Hair, There, and Everywhere by Deb Tiffany

debauthorpicMaybe because I have the most non-descript kind of hair (dishwater and now shot with gray, straight-ish) the subject of my own hair completely bores me. Totally. There’s just not much to say. It’s on my head for the moment, it more or less looks okay and does what I tell it to, and I try to have the good sense to work with what the maker gave me.

Put me in a different setting, though, and I become a creature of mystery and allure! That’s what happened to me when I was traveling by train through China in the early 1980s. I’d step off the train into a village and instantly be surrounded by hordes of curious locals, gawping, pressing close, and, eventually reaching out to grab my hair. The same thing happened to me when I traveled in Southern Ethiopia, among tribal populations. My hair became a touching and talking point. It’s a weird feeling to go from being unremarkable and boring in a crowd to the freak-show of the hour, but I think it’s one everyone should have, especially a fiction writer.

In my current book, one of my heroines has red hair. The kind of red hair that invites sin and scandal. It’s her scarlet letter, in fact. I always wondered what it would be like to have hair. You know, the kind of hair that would figure first in a police description, or that you might plan an entire outfit around. I guess the closest I’m going to come to knowing that is to continue in my current line of work, or maybe another trip, say somewhere like the inner Amazon? Bon vivant!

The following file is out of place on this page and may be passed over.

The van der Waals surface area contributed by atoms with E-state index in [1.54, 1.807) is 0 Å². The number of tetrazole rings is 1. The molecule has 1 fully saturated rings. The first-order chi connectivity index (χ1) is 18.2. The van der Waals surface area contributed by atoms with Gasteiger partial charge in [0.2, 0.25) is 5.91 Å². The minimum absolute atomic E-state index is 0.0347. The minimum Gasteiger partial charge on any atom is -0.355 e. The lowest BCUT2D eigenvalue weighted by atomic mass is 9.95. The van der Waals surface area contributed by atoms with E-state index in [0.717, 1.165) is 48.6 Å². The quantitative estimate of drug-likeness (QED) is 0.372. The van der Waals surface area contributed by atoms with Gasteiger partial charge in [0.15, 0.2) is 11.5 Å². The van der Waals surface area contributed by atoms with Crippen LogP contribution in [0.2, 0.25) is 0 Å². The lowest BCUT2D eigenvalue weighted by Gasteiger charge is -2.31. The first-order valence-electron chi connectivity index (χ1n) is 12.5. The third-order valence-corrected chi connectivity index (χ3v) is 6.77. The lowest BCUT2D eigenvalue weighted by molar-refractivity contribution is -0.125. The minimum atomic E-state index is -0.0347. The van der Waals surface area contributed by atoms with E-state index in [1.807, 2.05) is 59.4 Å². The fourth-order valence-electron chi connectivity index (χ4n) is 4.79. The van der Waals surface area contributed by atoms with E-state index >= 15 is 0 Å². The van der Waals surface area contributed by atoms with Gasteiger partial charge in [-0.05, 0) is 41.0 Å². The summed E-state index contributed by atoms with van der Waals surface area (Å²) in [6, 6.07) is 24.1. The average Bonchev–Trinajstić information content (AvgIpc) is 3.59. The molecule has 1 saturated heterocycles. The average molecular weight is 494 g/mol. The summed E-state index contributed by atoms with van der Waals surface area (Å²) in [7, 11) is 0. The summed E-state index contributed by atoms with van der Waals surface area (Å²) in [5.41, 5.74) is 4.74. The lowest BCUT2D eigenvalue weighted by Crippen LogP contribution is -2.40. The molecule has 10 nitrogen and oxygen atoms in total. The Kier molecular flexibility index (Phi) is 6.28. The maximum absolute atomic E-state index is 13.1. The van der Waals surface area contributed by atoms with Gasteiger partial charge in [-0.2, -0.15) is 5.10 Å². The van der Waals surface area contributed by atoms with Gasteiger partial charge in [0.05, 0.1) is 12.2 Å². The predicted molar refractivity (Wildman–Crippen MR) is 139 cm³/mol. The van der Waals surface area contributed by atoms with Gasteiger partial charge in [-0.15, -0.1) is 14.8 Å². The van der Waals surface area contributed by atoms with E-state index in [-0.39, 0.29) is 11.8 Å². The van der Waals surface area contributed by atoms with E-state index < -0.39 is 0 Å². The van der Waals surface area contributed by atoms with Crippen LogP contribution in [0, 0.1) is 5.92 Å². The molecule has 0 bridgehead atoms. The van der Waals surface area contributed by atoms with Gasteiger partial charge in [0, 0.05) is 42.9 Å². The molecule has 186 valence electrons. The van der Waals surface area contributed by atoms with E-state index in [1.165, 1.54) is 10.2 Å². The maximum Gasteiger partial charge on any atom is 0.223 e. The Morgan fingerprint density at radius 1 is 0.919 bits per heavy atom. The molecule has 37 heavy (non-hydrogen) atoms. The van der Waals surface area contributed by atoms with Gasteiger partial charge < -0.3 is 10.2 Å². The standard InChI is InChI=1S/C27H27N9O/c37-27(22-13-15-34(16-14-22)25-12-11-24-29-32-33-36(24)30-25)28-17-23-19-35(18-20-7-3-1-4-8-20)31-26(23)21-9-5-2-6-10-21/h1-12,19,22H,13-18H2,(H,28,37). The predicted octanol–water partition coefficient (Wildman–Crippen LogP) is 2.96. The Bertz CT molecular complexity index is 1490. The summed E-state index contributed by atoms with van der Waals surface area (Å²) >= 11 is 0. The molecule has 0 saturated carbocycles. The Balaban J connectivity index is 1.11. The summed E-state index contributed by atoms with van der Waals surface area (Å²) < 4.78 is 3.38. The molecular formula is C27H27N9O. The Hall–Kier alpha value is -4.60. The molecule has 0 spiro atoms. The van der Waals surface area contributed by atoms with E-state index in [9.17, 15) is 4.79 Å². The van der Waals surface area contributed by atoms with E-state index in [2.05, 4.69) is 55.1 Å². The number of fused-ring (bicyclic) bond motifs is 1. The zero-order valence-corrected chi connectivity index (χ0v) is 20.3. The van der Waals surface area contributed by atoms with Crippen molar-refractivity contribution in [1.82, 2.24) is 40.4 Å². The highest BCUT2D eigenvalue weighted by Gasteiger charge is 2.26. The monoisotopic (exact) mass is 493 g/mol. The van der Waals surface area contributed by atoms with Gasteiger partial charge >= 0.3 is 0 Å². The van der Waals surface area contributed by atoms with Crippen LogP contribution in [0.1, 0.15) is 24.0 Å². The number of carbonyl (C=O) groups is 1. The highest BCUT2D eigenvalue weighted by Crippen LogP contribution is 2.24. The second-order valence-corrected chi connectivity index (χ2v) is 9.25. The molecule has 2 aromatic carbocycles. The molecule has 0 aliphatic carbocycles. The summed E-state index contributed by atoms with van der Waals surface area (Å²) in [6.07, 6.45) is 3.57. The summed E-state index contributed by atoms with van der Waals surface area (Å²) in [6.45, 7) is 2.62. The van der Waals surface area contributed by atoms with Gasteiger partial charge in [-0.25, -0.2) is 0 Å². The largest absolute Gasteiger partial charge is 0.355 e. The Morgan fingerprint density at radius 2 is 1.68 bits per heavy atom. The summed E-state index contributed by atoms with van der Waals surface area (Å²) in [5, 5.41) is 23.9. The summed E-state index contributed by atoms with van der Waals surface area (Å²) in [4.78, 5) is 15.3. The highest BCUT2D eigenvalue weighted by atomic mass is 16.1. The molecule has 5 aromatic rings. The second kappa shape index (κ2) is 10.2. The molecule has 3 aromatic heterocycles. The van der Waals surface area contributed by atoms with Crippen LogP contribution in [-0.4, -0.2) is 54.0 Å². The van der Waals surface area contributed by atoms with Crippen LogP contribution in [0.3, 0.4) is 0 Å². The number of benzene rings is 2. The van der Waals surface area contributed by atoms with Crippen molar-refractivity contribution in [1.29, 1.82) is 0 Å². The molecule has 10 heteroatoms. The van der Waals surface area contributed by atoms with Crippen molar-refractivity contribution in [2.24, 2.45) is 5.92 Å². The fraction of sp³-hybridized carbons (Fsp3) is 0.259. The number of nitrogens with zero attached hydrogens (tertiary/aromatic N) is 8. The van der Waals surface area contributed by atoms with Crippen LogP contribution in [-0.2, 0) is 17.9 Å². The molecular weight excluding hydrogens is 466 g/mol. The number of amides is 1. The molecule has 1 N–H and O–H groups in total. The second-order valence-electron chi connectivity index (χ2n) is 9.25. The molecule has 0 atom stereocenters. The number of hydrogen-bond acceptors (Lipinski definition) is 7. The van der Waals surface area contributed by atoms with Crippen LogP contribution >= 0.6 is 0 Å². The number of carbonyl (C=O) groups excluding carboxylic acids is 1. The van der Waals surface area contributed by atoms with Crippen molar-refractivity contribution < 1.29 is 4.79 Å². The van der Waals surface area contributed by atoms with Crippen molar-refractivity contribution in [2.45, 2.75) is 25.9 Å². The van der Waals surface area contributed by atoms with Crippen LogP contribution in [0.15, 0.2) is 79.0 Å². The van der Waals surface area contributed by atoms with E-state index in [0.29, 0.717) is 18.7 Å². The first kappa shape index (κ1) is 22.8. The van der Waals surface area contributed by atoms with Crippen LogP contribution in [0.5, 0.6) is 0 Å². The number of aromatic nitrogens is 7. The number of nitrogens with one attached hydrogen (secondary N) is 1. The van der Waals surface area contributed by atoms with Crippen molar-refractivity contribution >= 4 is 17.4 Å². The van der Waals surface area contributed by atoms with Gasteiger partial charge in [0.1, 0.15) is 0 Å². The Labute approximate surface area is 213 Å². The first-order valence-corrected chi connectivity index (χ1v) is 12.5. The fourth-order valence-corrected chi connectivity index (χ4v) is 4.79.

5 Replies to “Hair, There, and Everywhere by Deb Tiffany”

  1. Katie, I had really short hair in my twenties, too, then I grew it out. Either way, I don’t like to fuss with it too much. Ever tried the wet washrag trick when your hair is sticking up? You just wet a washcloth, drape it on your head, brush your teeth, wash your face, and, voila, your hair behaves! And Eve, yes, let’s go! No hair dryers. Just lots of insect repellent, some good books, a few sarongs, and the thing I never leave home without: my sink plug.

  2. Wow–everyone travels such interesting places in this group. I remember taking my brother to see the redwoods (his hair was white blond at the time) and we were surrounded by Japanese tourists all wanting to take his picture. But a couple of weeks later, we were in Iowa and completely lost my brother at the pool amongst all the other towheads… it’s all context, I guess. But it’s fun to fantasize about a what if situation in our books…

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